The Forgotten Tragedy: Before Pulse, there was the UpStairs Lounge in New Orleans

In New Orleans’ French Quarter, countless people walk the intersection of Iberville Street and Chartres Street, perhaps to grab a drink at The Jimani, a bite at the Backspace Bar & Kitchen, or breakfast at Daisy Dukes.

But look down, and a bronze plaque is embedded in the brick sidewalk, one with a flame and the names of 32 perished souls. Beneath a neon sign reading Dixie Divas, it sits at the feet of a burgundy door that houses the story of the UpStairs Lounge.

It was June 24, 1973 — nearly four years to the day of the infamous raid at the Stonewall Inn in New York City, when a gathering of LGBT people and their allies were laughing over drinks. By the end of the night, 29 were dead and another three would later die from their injuries.

The next day, The Times-Picayune devoted its front page to the fire, headlined “29 KILLED IN QUARTER BLAZE” and printed a photo of onlookers in front of the charred building, as well as a portrait of a man in horror as he took in the damage.

“I was 11 years old and I saw the front page of the newspaper,” remembers Johnny Townsend.  “There was that picture of Rusty Quinton on the front cover looking up in horror at the bar. The expression on his face really struck me deeply.”

To this day, no one has been arrested for the fire, and until recently, the tragedy disappeared into history.

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LGBT History Month: The Johns Committee – State Sanctioned Homophobia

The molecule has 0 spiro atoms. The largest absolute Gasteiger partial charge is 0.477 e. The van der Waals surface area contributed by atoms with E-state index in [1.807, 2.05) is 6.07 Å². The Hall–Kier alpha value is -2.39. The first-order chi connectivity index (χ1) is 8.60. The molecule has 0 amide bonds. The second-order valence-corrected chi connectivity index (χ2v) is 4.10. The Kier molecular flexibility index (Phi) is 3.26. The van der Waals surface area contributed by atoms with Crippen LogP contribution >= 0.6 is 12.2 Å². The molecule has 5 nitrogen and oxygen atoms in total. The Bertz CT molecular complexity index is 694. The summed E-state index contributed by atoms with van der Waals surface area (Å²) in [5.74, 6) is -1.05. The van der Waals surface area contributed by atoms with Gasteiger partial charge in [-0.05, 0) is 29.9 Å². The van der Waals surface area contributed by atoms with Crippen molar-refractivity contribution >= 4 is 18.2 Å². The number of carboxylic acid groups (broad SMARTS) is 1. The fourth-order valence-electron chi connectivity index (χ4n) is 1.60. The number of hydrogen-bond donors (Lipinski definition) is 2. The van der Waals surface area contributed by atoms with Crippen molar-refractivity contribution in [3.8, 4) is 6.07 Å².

Art Copleston during his University of Florida days in 1958

For many people, their memories of their college years are filled with football games, parties, and cramming for exams. For others, it’s horrific flashbacks of being stalked on campus, hours of interrogation, and questioning if everyone they interacted with was an investigator.

For students and teachers at some of the top universities in the state, this is a part of their history, the harassment of the Johns Committee.

“While generally speaking we live in a society that’s accepting of people and their private lifestyles, the Johns Committee left us a legacy of intolerance,” said Jim Schnur, the special collections librarian at USF St. Petersburg. “It was just how abhorrent they were; how many lives they attempted to destroy.”

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A Brief History of the Stonewall Riots

June 28, 1969 at the Stonewall Inn in New York City’s West Village started like any other night — until the bar went up in flames.

Gay men, lesbians dressed in men’s clothes, and drag queens were dancing the night away at the dingy bar, where you knocked to get inside, the windows were blacked out, music blasted from a jukebox, and the good liquor was stored under the bar (you had to ask Johnny or Mario for that).

Then the cops came.

Read more at South Florida Gay News.